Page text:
Cinnamon (Rou Gui)
Botanical Name: Cinnamomum verum, C. zeylancium, C. cassia
Cinnamon has a history as a spice, a preserver of food, a medicine, an incense, and a gift considered worthy of the gods. In China, it is used successfully to treat many ailments due to Cold or Wind Cold Invasion or Stagnation. If you are suffering from Hot above and Cold below conditions, Cinnamon is the best herb for you.
Watch a short video, from Ann Christensen, Founder and Creator of White Rabbit Institute of Healing™ – Can You Use Cinnamon Every Day?
Remember to check with your doctor before trying new medicines or herbal remedies, especially if you are taking other medication where drug interactions are possible.
Below is an overview of cinnamon, combining the best of Western Science, Oriental Medicine, Traditional Chinese Medicine (TCM), Shamanism, Folklore, and a wide range of healing modalities. Gain a balanced and thorough understanding of the healing properties of cinnamon.
How to take FULL advantage of Cinnamon's healing powers...
JOIN ME in an exploration of the healing herb, Cinnamon (Rou Gui). Dive deep into the benefits and applications of Cinnamon, from Eastern and Western perspectives, and so much more!
Also Known As: True Cinnamon, Cassia Bark, Sweet Cinnamon
Organs/Systems: Stomach, Heart, Lungs, Intestine
Key Actions: Excellent Antifungal and Antibacterial, Antiviral, Analgesic, Aromatic, Astringent, Hypotensive, Insect Repellent, Carminative, Anti-inflammatory, Antioxidant, Prebiotic, Antidiabetic
Medicinal Uses: Arthritis, bloating, cancer, colds and flu, sore throats, boost immunity, HIV, Alzheimer’s, Parkinson’s, heart disease, diabetes, reduces blood pressure, improves circulation, lowers cholesterol and triglyceride levels, lowers blood sugar, bloating, diarrhea, constipation, morning sickness, vomiting.
Also Known As: Kuei Pi
Meridians: Heart, Kidney, Liver, Spleen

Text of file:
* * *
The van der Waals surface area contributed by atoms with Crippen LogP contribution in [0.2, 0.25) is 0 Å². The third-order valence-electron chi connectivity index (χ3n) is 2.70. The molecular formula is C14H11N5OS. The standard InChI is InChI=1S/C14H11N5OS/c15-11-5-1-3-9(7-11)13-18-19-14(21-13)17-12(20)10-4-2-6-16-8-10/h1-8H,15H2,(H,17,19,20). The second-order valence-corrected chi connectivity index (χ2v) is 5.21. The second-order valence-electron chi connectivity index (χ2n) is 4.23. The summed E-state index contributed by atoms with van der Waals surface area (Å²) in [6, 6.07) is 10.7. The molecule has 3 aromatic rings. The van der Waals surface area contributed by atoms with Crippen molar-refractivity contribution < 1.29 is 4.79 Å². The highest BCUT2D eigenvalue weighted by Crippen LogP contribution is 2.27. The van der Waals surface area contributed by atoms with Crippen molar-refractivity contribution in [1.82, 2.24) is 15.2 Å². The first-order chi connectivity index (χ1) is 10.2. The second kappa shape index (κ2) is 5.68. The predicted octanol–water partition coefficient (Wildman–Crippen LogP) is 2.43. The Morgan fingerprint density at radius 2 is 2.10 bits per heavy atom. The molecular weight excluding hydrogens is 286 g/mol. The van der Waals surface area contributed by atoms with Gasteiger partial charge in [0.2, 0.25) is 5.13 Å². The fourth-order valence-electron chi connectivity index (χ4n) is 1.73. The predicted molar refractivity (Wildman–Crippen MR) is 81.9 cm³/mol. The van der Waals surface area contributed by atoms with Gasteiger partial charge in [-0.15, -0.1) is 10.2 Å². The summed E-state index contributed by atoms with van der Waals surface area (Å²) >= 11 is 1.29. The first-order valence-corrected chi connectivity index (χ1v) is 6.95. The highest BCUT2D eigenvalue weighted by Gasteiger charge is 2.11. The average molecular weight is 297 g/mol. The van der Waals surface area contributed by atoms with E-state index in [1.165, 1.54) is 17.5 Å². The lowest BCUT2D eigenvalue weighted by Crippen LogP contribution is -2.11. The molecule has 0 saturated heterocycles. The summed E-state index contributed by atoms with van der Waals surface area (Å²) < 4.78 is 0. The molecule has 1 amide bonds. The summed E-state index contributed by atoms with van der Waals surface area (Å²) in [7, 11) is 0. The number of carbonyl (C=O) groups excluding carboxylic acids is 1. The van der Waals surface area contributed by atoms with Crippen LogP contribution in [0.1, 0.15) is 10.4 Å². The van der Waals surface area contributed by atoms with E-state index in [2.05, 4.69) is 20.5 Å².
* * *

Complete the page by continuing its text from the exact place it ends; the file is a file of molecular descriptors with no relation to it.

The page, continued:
Key Actions: Warms the Kidneys, Fortifies Yang, Fortifies Spleen Yang, Floating Deficient Yang, Disperses Deep Cold, Warms the Meridians, Alleviates Pain, Helps Nourish Qi (Energy) and Blood (Xue)
Medicinal Uses: Aversion to cold, weak low back, frequent urination, poor appetite, abdominal pain, diarrhea, colds and flu, sore throats, wheezing due to Kidney Yang not grasping Lung Qi, red face, wheezing, severe sweating (like oil), weak and cold lower extremities, deep Cold causing pain and Qi or Blood (Xue) stagnation, including amenorrhea, dysmenorrhea, Yin type boils, used in Qi and Blood (Xue) tonics as an auxiliary herb to treat chronic deficiency of Qi and Blood (Xue), asthma, dizziness, weak knees, joint pain, edema, skin infections, regulate blood sugar, regulate blood pressure.
Native to Sri Lanka, Bangladesh, the Malabar Coast, and Burma. Grows best in almost pure sand. Prefers a sheltered place, constant rain, heat, and equal temperatures.
Parts Most Frequently Used: Inner Bark, Essential Oil (Leaves and Buds also contain volatile oils)
Flavors/Temps: Acrid, Sweet, Hot
Caution: Considered safe, but be cautious during pregnancy as it is very stimulating. Used topically it can sting or cause boils.
Key Constituents: Volatile Oil (including Cinnamaldehyde, Transcinnamaldyhide), Polyphenols, Eugenol, Tannins, Resin, Mucilage, Trace Coumarin, Polysaccharides, Calcium, Iron, Vitamin K, Fiber, Potassium, Manganese, Zinc, Magnesium
History/Folklore: Used in ancient Egypt for embalming and added to food to prevent spoiling. The fragrant bark yields a golden yellow oil often used in sacred oils and incenses. During the bubonic plague, sponges were soaked in cinnamon and cloves and placed in sick rooms. Cinnamon was the most sought-after spice during the 15th and 16th centuries. Often used in China with ginger (Zingiber Officinale).